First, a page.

— A Brief History

The history of winemaking in Lebanon dates back to Phoenician rule, and like the many waves of settlers and colonizers that came after, it’s had its ups and downs. After the war ended in 1990, much of the Lebanese economy was in ruins and though many industries struggled to get back on their feet, the wine sector did comparatively well.

Five house were established and operating in the early 1990s (Château KsaraChâteau MusarChâteau KefrayaDomaine des Tourelles, and Château Nakad), seven new wineries were added to the roster over the course of the decade, and a private institution protecting wineries’ common interests called the Union Vinicole Du Liban (UVL) was established.

In the last ten years, there has been a noticeable boom in wine production with approximately 23 new wineries opening up and introducing their vintages on the market.

Lebanese wine has created a name for itself in international markets and is considered a quality ambassador to the country abroad. That said, its production remains rather small in comparison to neighboring countries’, with approximately 8 million bottles being exported annually according to UVL statistics, the majority of them by the older, big wine houses.

The main export destinations are Europe and the United States, with the United Kingdom taking the lion’s share of 32%, according to the Lebanese Ministry of Economy. The 2014 Annual Report by BLOM Bank shows that exports have been on the rise since 2013, with the wine sector witnessing a trade surplus of approximately $4 million in 2014.

Despite these positive indicators, the wine industry still faces many challenges that include the political instability from the Syrian crisis, the influx of Syrian refugees in winemaking areas, and competition from imported wine.

— Challenges & Hurdles

Lebanon has the unique advantage of many microclimates, which allows for wine production in different regions across the country. Most wineries are located in the Bekaa Valley and Chouf region, where a natural water table and clay-calcareous soils—respectively—offer appropriate climates for wine production. More recently established wineries are veering towards Batroun, where vineyards are planted either sea-facing or further inland. According to the UVL, this diversity can position the area as a “boutique hub of Lebanese wine”.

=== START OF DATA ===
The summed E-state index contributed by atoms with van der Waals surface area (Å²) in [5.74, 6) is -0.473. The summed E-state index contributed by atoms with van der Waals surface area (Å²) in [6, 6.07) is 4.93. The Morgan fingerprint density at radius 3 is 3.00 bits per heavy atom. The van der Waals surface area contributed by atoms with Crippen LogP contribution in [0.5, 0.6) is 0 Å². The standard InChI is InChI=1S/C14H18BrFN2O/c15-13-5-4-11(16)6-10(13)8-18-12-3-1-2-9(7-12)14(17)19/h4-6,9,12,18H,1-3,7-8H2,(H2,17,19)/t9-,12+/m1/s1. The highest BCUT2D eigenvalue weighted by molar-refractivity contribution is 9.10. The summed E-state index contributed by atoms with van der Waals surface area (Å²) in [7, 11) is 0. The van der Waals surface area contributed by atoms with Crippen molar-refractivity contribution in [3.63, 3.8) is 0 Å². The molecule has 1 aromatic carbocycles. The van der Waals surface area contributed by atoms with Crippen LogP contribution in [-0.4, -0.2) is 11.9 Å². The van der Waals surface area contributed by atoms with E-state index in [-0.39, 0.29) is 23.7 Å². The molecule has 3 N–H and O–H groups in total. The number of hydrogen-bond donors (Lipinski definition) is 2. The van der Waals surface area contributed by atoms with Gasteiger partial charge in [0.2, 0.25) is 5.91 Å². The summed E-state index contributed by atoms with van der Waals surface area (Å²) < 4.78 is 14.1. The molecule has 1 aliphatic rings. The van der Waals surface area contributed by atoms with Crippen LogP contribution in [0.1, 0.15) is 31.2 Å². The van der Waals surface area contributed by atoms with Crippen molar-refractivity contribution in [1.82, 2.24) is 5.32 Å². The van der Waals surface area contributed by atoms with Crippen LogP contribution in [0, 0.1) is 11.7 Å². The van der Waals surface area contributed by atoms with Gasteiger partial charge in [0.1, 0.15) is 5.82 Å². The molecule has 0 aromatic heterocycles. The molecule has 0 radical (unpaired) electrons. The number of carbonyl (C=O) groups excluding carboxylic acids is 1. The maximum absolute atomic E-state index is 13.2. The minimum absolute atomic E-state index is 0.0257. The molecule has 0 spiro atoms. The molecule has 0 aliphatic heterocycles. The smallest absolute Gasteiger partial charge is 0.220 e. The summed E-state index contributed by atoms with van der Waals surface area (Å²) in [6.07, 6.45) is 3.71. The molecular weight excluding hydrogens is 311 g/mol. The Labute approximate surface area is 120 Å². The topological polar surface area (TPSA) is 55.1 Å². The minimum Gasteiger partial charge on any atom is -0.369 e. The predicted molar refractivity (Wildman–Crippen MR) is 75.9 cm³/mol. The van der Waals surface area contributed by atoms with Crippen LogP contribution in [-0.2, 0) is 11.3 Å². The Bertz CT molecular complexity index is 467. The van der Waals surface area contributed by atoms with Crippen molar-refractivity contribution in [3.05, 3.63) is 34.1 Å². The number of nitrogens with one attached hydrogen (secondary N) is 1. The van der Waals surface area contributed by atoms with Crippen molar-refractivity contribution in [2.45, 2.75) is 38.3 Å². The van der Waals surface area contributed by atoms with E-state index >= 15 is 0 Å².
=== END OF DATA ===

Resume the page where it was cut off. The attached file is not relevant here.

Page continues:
That said, the majority of grape varietals used for winemaking are imported, with Cabernet Sauvignon, Cinsault, Grenault and Syrah among the most popular varieties of reds; favored types of whites include Sauvignon Blanc, Ugni Blanc, and local varieties Obaideh and Merweh. Since most producers export 40-50% of their wine abroad, they are driven by foreign, rather than local, demand, which is why the majority of wine production uses non-native grape varieties. Whilst this may be economically viable for the time being, it places Lebanon’s future wine production at a disadvantage.

According to Maher Harb, a young winemaker and founder of Atelier 20: “Lebanese wine has a good reputation internationally due to the established houses. [That said], there’s no particular identity for Lebanese wine, as few are looking to develop the [Lebanese] terroir. Most are following consumer wants, which may not always work abroad”.

The lack of government funding and intermittent political struggles hamper investments in wine production, which consequently limit supply. Whilst it’s important to focus on increasing government support of winemakers, it’s just as necessary to play up Lebanon’s comparative advantage by developing a quality, niche wine sector.

This primarily involves the creation of a unique Lebanese identity using the local terroir, which some boutique wineries like Clos St. Thomas have done with the release of Obeidy, a white wine blend. As such, it appears that a diversification of the wine sector, with focus on boutique productions and more traditional wines is a necessary mix to ensure longevity and competitiveness of Lebanese wine abroad.

What about local demand? An important question to consider given the repercussions it has on production. Wine consumption in Lebanon is still rather low, despite a slight increase over the past couple of years. There are two main reasons for this: firstly, the decrease in tourist activity due to political instability; secondly, foreign wine is often preferred to local varieties for its greater brand recognition and lower cost, the latter of which was aided by a customs reduction on European products, according to BLOM Bank’s 2014 Annual Report.

— Opportunities & Future Perspectives

Despite many challenges, Lebanese wine remains a quality product for the country whose industry has grown steadily over the years. In order for production to increase, it is important that sufficient funds and effective budgeting are carried out, which requires a public-private partnership between governmental organizations and the UVL.

With constant debate and talks surrounding quantity versus quality, it is just as important to develop the Lebanese terroir and create unique wines that are recognizable abroad. Finally, whilst the UVL worked hard to create supply for Lebanese wine abroad, it is just as important to establish a strong consumer culture within Lebanon.

Despite certain challenges, Lebanese wine production remains on a steady course and the many opportunities for growth and development—when realized—predict a promising future.